• I also thought it about it from time to time, but it was firmly removed off the table the day my sister attempted it and was hospitalized. Now, when I start feeling that way, I know it’s time to adjust my medication and call my therapist. It’s a horrid feeling. Grasping at that last card like it’s a ‘get out of jail free’. I wish that more people would talk about it, so there would be more social awareness. Thank you for sharing this. You are amazing and my heart honors yours.

  • Kelly

    Thank you. Been there – felt this. Don’t go there as often anymore.

  • mulletbraid

    Ah, yes. That final bit of autonomy, that final control and its combination of reassurance and dark allure. Yes. For some of us it’s situational and for some it’s cyclical and sometimes it’s both. It doesn’t matter; depression may come back, and when it does, there are tools to hammer it into submission. Thank you for the (timely) reminder.

  • mulletbraid

    Argh. My proofreading skills suck. That first “its” needs no apostrophe. and the third does and doesn’t have one. ARGH.

  • Since you mentioned it, I popped into admin and fixed it. *grin* All better.

  • mulletbraid

    Thank you!

  • Hi Lili,
    All I can say is, please don’t. I had a pretty unhappy childhood, with marital discord, an alcoholic parent, and a needy, desperate mother, who I am still looking after as she painfully and slowly deteriorates (she is in hospital, again, right now). Also juggling being a sole parent to three kids, and a very busy, full time professional career.
    Luckily, the thing that keeps me going most is- curiosity. If something happened to me, I would never know what happens ‘next’. Did my closest friend get to live again fully after being widowed? Would my oldest son make a success of himself after all? What would happen to my daughter? My pets? Game of Thrones? If I pass away, none of these questions would be answered, to my satisfaction. Life is really a series of never ending questions, and if you are curious (or nosey) enough to want the answers, you’ll have to stay around.
    It doesn’t make pain any less, but sometimes, it can make living easier- and curiosity is, after all, the besetting vice of any writer. I don’t know if it will work for you, but it sure works for me. Cultivate your curiosity- and make close friendships, because your female friends will save you, over and over again- and will be happy to be of service. Women make the world go round. I love men- but couldn’t live without my besties, women to whom I can say anything, anything at all, and not be judged.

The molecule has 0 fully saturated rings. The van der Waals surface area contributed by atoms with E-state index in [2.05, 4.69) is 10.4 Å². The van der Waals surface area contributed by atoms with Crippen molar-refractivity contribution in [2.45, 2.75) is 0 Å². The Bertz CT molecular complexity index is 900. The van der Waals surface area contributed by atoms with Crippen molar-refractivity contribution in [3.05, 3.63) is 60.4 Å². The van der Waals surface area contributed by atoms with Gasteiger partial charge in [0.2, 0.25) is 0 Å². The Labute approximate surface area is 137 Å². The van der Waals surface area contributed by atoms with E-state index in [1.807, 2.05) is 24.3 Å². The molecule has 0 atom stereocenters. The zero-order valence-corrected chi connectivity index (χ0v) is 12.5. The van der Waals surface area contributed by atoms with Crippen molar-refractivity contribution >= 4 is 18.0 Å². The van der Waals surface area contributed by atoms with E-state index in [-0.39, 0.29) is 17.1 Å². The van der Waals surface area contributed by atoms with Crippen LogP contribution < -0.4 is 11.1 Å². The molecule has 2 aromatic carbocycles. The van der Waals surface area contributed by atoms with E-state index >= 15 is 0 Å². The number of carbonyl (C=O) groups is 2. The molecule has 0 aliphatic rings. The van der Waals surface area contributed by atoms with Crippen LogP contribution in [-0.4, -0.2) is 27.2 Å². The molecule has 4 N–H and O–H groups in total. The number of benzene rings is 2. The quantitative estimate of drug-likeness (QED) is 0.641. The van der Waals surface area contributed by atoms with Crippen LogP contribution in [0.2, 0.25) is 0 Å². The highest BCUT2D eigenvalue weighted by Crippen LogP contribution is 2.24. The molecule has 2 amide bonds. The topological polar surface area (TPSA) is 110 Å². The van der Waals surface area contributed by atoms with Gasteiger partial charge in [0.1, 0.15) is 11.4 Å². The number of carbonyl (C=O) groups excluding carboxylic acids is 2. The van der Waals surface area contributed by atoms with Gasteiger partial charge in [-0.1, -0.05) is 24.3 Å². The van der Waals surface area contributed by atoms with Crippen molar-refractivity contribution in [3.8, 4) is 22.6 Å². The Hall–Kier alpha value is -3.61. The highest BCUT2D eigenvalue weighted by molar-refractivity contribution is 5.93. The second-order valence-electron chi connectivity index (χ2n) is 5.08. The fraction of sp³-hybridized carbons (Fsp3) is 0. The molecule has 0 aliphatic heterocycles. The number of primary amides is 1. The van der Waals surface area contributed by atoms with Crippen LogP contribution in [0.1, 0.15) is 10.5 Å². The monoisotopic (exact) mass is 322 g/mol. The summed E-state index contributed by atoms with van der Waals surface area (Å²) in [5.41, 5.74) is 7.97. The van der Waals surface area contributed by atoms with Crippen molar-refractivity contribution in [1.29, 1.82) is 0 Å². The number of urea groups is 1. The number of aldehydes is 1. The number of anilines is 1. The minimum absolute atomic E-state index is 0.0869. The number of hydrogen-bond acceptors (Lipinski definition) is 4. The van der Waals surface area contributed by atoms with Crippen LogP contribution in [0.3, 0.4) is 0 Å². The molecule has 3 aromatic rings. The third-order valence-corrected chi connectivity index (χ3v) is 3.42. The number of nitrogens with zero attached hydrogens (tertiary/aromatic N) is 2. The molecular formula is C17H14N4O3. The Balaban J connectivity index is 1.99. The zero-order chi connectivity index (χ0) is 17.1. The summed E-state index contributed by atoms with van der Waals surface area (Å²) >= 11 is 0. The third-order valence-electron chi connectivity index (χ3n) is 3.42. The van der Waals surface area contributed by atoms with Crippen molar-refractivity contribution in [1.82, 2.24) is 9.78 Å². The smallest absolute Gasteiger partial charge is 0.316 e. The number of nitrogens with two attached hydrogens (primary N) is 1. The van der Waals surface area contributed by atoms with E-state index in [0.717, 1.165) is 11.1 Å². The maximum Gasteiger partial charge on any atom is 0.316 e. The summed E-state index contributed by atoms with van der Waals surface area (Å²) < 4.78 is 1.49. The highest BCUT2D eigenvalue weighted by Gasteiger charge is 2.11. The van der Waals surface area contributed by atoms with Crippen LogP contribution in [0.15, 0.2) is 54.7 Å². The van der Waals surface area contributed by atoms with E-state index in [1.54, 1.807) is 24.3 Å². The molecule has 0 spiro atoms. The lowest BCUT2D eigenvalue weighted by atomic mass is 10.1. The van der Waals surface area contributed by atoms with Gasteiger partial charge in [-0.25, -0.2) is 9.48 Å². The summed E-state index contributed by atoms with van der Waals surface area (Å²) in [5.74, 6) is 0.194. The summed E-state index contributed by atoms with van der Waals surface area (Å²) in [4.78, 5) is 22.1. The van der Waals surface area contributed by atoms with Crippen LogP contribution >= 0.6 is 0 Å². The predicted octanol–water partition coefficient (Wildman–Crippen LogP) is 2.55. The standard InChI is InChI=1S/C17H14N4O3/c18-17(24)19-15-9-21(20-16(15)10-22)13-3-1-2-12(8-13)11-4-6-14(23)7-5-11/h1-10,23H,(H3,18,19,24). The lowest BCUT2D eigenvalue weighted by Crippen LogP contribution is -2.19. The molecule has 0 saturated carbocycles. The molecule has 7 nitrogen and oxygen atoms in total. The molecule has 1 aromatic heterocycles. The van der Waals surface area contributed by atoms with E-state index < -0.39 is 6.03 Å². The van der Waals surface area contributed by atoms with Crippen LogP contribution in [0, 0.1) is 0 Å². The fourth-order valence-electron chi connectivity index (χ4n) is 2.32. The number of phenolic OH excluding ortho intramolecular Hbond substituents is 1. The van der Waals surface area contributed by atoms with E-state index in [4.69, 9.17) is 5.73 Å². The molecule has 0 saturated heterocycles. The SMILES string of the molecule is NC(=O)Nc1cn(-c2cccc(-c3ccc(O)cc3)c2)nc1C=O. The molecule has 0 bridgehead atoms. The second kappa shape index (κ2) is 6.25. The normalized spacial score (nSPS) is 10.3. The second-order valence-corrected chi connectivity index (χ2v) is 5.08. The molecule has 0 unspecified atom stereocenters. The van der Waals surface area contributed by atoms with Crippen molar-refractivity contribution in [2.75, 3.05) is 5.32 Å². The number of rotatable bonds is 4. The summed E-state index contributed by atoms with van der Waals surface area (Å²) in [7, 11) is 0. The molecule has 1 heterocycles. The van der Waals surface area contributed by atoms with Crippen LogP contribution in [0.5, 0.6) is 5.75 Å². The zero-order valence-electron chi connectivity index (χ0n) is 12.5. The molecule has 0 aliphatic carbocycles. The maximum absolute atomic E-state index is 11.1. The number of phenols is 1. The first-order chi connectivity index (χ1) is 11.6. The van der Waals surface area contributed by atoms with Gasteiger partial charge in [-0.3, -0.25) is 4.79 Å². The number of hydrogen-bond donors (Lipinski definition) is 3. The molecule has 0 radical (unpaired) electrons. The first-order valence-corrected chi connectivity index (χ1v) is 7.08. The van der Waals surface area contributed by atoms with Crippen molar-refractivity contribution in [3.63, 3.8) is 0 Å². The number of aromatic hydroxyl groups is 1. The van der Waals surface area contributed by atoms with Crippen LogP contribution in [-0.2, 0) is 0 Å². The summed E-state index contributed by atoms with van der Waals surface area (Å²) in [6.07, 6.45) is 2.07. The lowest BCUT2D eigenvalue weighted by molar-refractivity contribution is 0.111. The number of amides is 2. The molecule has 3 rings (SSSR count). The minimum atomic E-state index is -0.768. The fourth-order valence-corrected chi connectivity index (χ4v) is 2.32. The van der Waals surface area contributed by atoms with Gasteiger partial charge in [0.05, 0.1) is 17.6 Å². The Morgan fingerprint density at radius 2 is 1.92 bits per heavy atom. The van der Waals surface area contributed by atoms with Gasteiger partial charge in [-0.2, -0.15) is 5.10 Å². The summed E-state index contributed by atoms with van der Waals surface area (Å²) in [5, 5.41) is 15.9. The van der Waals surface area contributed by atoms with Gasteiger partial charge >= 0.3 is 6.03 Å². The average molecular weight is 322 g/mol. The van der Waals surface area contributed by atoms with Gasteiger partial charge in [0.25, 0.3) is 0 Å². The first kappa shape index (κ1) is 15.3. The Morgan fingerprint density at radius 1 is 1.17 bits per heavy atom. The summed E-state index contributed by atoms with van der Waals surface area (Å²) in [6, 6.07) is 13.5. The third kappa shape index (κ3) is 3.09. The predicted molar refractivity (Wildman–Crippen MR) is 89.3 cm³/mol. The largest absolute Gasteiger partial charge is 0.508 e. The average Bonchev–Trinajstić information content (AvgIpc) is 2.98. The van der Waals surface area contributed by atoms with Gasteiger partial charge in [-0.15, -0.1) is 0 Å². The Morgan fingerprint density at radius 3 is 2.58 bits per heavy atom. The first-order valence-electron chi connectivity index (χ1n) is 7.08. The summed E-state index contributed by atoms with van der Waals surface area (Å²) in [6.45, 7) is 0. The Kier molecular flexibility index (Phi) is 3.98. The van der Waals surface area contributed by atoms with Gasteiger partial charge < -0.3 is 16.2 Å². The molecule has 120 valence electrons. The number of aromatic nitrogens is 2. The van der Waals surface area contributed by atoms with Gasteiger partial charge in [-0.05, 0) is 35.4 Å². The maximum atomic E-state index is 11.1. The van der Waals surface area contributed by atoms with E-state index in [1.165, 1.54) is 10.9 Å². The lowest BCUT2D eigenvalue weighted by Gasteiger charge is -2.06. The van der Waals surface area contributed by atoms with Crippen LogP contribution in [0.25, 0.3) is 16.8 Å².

I will be thinking of you, from my upside-down perch in sunny Sydney, far from your rain-drenched, Pacific Northwest home.
    Drop down to see us one day- coffee’s on me.

  • nightsmusic

    What stopped me the first time was my husband and not wanting to leave him. The second was our small children. The third was not wanting my grown children or husband to be the one to find me. That’s the only reason I didn’t follow through. And what surprises me is, I’m terrified of dying, of leaving everyone behind, of missing all of life and then in the next minute, I think it would be good to be done with it all so I am a conundrum, I suppose. I do find that with age, the panic attacks, the negative thoughts, the whole ‘I can’t go on’ wave of feeling that sometimes engulfs me has lessened.

    Grace to you for having the strength to put this on the table. You are definitely not alone.

  • One of the reasons I continually come back to your blog is for your truth and honesty. Things like this are extremely difficult to talk about, most especially in a public forum such as a blog. Which is why it is so important. There are so many people going through terrible times right now and find it impossible to talk to others about it because there’s a stigma attached to depression: it’s something people talk about in whispers in the corner of a dark and empty room. It’s something that needs to be shouted about though.
    Thank you for sharing your story. Thank you for “the last best card.” Thank you for still being here to share your stories with the world.